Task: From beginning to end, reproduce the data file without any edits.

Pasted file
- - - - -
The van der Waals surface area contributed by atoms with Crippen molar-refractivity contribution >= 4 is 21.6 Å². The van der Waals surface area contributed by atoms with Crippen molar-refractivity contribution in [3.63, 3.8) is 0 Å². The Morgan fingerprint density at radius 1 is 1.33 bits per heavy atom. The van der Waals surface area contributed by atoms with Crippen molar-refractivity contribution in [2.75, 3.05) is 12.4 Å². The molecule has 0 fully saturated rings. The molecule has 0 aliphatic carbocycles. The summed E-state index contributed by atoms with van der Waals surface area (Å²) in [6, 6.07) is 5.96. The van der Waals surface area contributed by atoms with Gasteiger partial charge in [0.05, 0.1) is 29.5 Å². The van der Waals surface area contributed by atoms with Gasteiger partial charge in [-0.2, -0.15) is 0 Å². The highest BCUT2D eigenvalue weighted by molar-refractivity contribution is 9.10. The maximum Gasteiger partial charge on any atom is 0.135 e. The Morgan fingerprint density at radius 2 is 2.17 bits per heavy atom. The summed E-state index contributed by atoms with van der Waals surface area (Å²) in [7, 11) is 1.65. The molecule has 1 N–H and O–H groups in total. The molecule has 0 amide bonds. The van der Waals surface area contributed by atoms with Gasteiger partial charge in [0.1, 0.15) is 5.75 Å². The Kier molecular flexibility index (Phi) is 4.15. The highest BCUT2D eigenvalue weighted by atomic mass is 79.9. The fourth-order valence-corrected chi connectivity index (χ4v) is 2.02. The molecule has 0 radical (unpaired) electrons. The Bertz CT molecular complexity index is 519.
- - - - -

The van der Waals surface area contributed by atoms with Crippen molar-refractivity contribution >= 4 is 21.6 Å². The van der Waals surface area contributed by atoms with Crippen molar-refractivity contribution in [3.63, 3.8) is 0 Å². The Morgan fingerprint density at radius 1 is 1.33 bits per heavy atom. The van der Waals surface area contributed by atoms with Crippen molar-refractivity contribution in [2.75, 3.05) is 12.4 Å². The molecule has 0 fully saturated rings. The molecule has 0 aliphatic carbocycles. The summed E-state index contributed by atoms with van der Waals surface area (Å²) in [6, 6.07) is 5.96. The van der Waals surface area contributed by atoms with Gasteiger partial charge in [0.05, 0.1) is 29.5 Å². The van der Waals surface area contributed by atoms with Gasteiger partial charge in [-0.2, -0.15) is 0 Å². The highest BCUT2D eigenvalue weighted by molar-refractivity contribution is 9.10. The maximum Gasteiger partial charge on any atom is 0.135 e. The Morgan fingerprint density at radius 2 is 2.17 bits per heavy atom. The summed E-state index contributed by atoms with van der Waals surface area (Å²) in [7, 11) is 1.65. The molecule has 1 N–H and O–H groups in total. The molecule has 0 amide bonds. The van der Waals surface area contributed by atoms with Gasteiger partial charge in [0.1, 0.15) is 5.75 Å². The Kier molecular flexibility index (Phi) is 4.15. The highest BCUT2D eigenvalue weighted by atomic mass is 79.9. The fourth-order valence-corrected chi connectivity index (χ4v) is 2.02. The molecule has 0 radical (unpaired) electrons. The Bertz CT molecular complexity index is 519.